No arguments there. Now read the decision to attack the civilian population centers of Hiroshima and Nagasaki with weapons of mass destruction designed to to wipe out tens of thousands of people in a single moment — in order to compel the Japanese government to surrender to U.S. forces — against that definition. The official rationalization for Hiroshima and Nagasaki was that to proceed with a land invasion would cost the lives of up to 250,000 U.S. troops, and bring horrific suffering on millions of Japanese civilians. There’s considerable debate about the troop figure, but for me that misses the point: The terrorism definition outlined above specifically precludes the targeting of civilians to force a government to change course, and my own very limited understanding of the laws of war tells me that there is no provision for putting civilians in harm’s way in order to protect the lives of combatants — that’s why people make such a fuss when troops use “human shields.”
Wherever you come down on these issues, we have here an issue worthy of a lot more discussion than it has prompted so far. Osama bin Laden, for one, has seized on that silence for his own propaganda purposes: In this first video statement after 9/11, Bin Laden referred explicitly to Hiroshima and said that the fact that it was not considered a war crime disqualified the U.S. from denouncing terrorism. And as Pervez Hoodbhoy has pointed out in a thoughtful commentary on the debate in Pakistan over nuclear weapons, the Hiroshima decision remains central to the thinking of those among America’s rivals and enemies who advocate building nuclear weapons.
So, unpacking and reexamining the Hiroshima decision may be long overdue. But if what I saw in 1995 was any indication, don’t hold your breath. For Gingrich and his ilk, even opening these questions to debate is verboten.
3. Weapons Create Their Own Logic
We’ve already noted that the primary factor that prompted the decision to use the atomic bomb on Hiroshima and Nagasaki was simply the weapon’s completion. America was at war, and once this super-weapon was a reality, there was not a moment’s questioning whether it could be used.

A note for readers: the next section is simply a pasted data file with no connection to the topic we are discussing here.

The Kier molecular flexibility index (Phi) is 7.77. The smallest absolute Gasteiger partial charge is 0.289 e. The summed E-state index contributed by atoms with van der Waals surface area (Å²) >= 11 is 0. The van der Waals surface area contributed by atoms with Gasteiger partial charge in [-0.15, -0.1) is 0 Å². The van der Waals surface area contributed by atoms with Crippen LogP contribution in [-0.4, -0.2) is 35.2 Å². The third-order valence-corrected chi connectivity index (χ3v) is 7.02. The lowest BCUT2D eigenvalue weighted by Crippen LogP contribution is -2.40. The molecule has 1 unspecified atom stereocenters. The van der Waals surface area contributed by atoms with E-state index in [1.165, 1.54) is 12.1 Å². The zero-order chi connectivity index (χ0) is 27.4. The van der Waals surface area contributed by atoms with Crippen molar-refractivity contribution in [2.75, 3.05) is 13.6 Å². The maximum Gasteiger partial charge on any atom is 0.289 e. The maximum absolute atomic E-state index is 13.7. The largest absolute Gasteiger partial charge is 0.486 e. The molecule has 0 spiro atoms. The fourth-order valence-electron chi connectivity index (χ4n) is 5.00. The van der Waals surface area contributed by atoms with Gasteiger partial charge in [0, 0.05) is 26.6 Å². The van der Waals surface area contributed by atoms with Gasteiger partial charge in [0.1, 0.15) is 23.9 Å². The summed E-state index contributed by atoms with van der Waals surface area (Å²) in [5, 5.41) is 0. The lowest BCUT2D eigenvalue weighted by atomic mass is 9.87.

Of more concern, however, is the fact that 15 years after the Cold War, nuclear weapons are spreading faster and further than ever. Forget about horror scenarios of terror groups acquiring these weapons on the black market — plausible, but not really likely at this point, I think. The reality is that the major powers have allowed a reality to emerge where the number of nation states rushing headlong to acquire strategic nuclear capability is growing all the time. Indeed, the U.S. appears to have accepted that reality, increasingly abandoning the Cold War era arms control regime in favor of missile-defense technology and a new generation of tactical nuclear weapons designed to destroy the weapons of the other side (whoever that may be) in their bunkers.
Of course they fight rearguard actions in the name of the Non-Proliferatin Treaty, Iran being the current focus. But the premise of the NPT was that other states would refrain from going nuclear while the established nuclear powers would disarm. It was never designed to protect the strategic monopoly of the Nuclear Five (now Eight, or Nine if you count North Korea). And it is simply absurd to expect states whose enemies are nuclear armed to simply refrain from attaining that exalted status, particularly when globalization has put that capability within reach. Why would Iran refrain from pursuing nuclear weapons when the U.S. and Israel, and also a regional rival Pakistan, have them? And the example of Israel, Pakistan and India shows that if you do manage to build a bomb, nobody can reverse your nuclear status, you simply get membership of the club. And if Iran did, then Saudi Arabia almost certainly would (via its longtime client state Pakistan, probably). Similarly, North Korea looks likely to learn from the fate of Iraq, and play out the current negotiation process until it tests a weapon and changes the terms of the talks. And that will prompt Japan to do the same, which will prompt China to expand its own arsenal, and so on.
This is bad, of course, very bad. But there’s no stopping it, really, under current geopolitical conditions.
4. It will happen again
No, not because some terrorist will buy some suitcase device from the Russian mob. Those scenarios are plausible, of course, but they strike me as pretty unlikely. The real nuclear danger comes from nuclear armed states, who maintain their arsenals in good working order, and continually hone the delivery systems to get them to their intended targets within an hour of taking a decision to use them. The number of those states has expanded over the past decade, and it looks to expand again over the next one. And once the capacity is there — particularly if states believe they can avoid a ruinous counterstrike, either through technological advantages or through applying a first-strike so devastating that it eliminates an enemy’s capacity to respond — the rest will take care of itself. That, after all, is what happened in 1945.